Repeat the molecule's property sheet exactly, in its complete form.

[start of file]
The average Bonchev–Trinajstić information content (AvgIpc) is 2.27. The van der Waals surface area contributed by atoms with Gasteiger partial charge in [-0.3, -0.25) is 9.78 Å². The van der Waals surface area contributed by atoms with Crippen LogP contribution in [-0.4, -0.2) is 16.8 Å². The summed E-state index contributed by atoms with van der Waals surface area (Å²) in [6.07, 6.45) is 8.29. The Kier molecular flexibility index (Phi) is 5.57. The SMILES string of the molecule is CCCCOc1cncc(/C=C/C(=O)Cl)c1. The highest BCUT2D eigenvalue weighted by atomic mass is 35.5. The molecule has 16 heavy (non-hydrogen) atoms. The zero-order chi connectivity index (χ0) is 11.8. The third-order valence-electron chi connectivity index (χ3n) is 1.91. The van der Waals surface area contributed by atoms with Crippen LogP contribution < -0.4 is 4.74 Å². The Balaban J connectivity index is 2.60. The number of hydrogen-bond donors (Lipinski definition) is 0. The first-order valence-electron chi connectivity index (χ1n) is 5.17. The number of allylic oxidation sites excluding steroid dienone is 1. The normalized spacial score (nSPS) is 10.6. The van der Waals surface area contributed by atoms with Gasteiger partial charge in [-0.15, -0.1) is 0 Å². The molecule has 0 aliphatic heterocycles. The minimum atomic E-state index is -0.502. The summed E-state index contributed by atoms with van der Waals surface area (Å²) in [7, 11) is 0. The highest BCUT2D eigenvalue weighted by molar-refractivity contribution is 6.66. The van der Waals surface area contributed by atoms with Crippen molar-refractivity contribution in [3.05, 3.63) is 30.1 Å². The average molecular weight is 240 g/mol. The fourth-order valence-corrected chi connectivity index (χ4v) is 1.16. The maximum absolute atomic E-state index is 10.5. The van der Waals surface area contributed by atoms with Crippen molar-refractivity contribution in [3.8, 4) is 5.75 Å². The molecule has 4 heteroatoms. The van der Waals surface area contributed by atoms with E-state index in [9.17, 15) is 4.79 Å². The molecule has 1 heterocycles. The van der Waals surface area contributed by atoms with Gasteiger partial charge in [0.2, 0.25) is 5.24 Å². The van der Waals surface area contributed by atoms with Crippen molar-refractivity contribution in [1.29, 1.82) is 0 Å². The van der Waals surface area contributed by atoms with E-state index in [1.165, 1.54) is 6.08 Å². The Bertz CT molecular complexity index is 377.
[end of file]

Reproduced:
The average Bonchev–Trinajstić information content (AvgIpc) is 2.27. The van der Waals surface area contributed by atoms with Gasteiger partial charge in [-0.3, -0.25) is 9.78 Å². The van der Waals surface area contributed by atoms with Crippen LogP contribution in [-0.4, -0.2) is 16.8 Å². The summed E-state index contributed by atoms with van der Waals surface area (Å²) in [6.07, 6.45) is 8.29. The Kier molecular flexibility index (Phi) is 5.57. The SMILES string of the molecule is CCCCOc1cncc(/C=C/C(=O)Cl)c1. The highest BCUT2D eigenvalue weighted by atomic mass is 35.5. The molecule has 16 heavy (non-hydrogen) atoms. The zero-order chi connectivity index (χ0) is 11.8. The third-order valence-electron chi connectivity index (χ3n) is 1.91. The van der Waals surface area contributed by atoms with Crippen LogP contribution < -0.4 is 4.74 Å². The Balaban J connectivity index is 2.60. The number of hydrogen-bond donors (Lipinski definition) is 0. The first-order valence-electron chi connectivity index (χ1n) is 5.17. The number of allylic oxidation sites excluding steroid dienone is 1. The normalized spacial score (nSPS) is 10.6. The van der Waals surface area contributed by atoms with Gasteiger partial charge in [-0.15, -0.1) is 0 Å². The molecule has 0 aliphatic heterocycles. The minimum atomic E-state index is -0.502. The summed E-state index contributed by atoms with van der Waals surface area (Å²) in [7, 11) is 0. The highest BCUT2D eigenvalue weighted by molar-refractivity contribution is 6.66. The van der Waals surface area contributed by atoms with Crippen molar-refractivity contribution in [3.05, 3.63) is 30.1 Å². The average molecular weight is 240 g/mol. The fourth-order valence-corrected chi connectivity index (χ4v) is 1.16. The maximum absolute atomic E-state index is 10.5. The van der Waals surface area contributed by atoms with Crippen molar-refractivity contribution in [3.8, 4) is 5.75 Å². The molecule has 4 heteroatoms. The van der Waals surface area contributed by atoms with E-state index in [9.17, 15) is 4.79 Å². The molecule has 1 heterocycles. The van der Waals surface area contributed by atoms with Gasteiger partial charge in [0.2, 0.25) is 5.24 Å². The van der Waals surface area contributed by atoms with Crippen molar-refractivity contribution in [1.29, 1.82) is 0 Å². The van der Waals surface area contributed by atoms with E-state index in [1.165, 1.54) is 6.08 Å². The Bertz CT molecular complexity index is 377.